Flute tuning.

Now that I’ve figured out the fipple, tuning is the next challenge. This site lists ratios to calculate the finger hole locations, but they are for “ideal” situations. There also is a link to a finger hole calculator. The calculator doesn’t seem to work for me. I think the walls of my flute are too thick.

I also tried to drill holes at regular intervals. This worked ok on the cherry flute, but not on the poplar one. The cherry flute was about 12 1/2 inches, with six holes, 1 1/4 inches apart, starting 2 1/4 inches from the end, not the blow hole. I was able to widen the holes to sharpen the notes and bring most of the holes into tune. The holes on the poplar flute 1 1/2 inches apart (the flute is 15 1/2 inches from blow hole to tip). 1 1/2 inches makes the holes hard to reach.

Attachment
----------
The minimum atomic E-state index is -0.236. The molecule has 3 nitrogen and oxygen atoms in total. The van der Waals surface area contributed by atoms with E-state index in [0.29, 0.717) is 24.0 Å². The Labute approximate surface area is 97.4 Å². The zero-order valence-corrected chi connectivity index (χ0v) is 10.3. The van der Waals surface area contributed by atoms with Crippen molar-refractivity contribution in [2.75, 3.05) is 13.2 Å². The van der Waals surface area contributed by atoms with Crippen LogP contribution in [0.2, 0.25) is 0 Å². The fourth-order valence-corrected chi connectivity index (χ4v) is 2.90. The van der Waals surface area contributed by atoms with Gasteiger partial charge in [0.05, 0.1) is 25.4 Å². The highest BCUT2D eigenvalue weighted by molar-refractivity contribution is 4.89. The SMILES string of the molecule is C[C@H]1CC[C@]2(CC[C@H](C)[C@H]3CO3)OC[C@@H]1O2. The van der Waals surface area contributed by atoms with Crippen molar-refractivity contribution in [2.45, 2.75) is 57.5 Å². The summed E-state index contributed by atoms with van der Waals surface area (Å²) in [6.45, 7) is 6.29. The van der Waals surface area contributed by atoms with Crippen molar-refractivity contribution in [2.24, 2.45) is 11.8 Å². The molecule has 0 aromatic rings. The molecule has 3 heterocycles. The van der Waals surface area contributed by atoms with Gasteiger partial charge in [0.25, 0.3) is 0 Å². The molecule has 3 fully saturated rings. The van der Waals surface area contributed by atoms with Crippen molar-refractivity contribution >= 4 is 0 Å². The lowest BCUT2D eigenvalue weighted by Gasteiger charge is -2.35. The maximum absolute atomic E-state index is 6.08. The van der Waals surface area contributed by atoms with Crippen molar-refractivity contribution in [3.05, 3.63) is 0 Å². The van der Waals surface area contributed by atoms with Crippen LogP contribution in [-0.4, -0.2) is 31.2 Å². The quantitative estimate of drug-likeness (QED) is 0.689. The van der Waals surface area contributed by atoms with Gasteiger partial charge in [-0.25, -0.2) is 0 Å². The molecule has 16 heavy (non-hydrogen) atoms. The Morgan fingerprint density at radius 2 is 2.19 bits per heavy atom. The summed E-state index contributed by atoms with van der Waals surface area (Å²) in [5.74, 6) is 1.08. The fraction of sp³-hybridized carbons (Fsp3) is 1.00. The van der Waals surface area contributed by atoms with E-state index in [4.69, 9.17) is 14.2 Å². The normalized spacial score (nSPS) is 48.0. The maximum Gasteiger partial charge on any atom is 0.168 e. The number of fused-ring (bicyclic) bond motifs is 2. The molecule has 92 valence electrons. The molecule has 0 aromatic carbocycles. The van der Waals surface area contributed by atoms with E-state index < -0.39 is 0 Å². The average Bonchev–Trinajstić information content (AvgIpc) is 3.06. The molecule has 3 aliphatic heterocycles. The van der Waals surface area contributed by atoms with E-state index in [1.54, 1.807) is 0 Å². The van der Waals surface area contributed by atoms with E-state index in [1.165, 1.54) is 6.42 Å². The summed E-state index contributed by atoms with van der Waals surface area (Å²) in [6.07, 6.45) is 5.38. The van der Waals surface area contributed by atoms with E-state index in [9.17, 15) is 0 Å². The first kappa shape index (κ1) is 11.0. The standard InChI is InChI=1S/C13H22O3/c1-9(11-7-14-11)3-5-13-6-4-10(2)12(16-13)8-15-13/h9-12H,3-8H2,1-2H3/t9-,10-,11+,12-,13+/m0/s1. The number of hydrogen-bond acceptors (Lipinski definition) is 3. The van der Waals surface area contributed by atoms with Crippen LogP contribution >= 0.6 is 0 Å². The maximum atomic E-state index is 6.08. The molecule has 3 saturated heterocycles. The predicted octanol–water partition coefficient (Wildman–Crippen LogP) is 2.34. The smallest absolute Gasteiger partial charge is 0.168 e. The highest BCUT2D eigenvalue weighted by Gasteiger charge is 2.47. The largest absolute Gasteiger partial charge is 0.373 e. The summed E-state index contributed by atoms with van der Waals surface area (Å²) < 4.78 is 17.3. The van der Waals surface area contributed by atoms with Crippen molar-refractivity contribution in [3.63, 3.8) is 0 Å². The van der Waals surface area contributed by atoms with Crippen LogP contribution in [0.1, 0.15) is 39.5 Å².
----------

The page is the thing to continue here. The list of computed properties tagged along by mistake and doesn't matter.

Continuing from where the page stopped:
The most interesting thing about tuning is that there are so many factors, it is almost impossible to have an exact “formula” for the holes. You just have to drill and then tune the instrument.

You can tune the flute by making the holes larger. This sharpens the notes. I found that making the holes larger affects the other notes. I haven’t figured out which end to start, so right now I’m just using my guitar tuner and adjusting the holes.

Also, many hole layouts have some holes very close together or look like holes are skipped. These are for pentatonic tunings. With a pentatonic tuning, all the available notes are in the same key, so you can play anything and have it sound like music.

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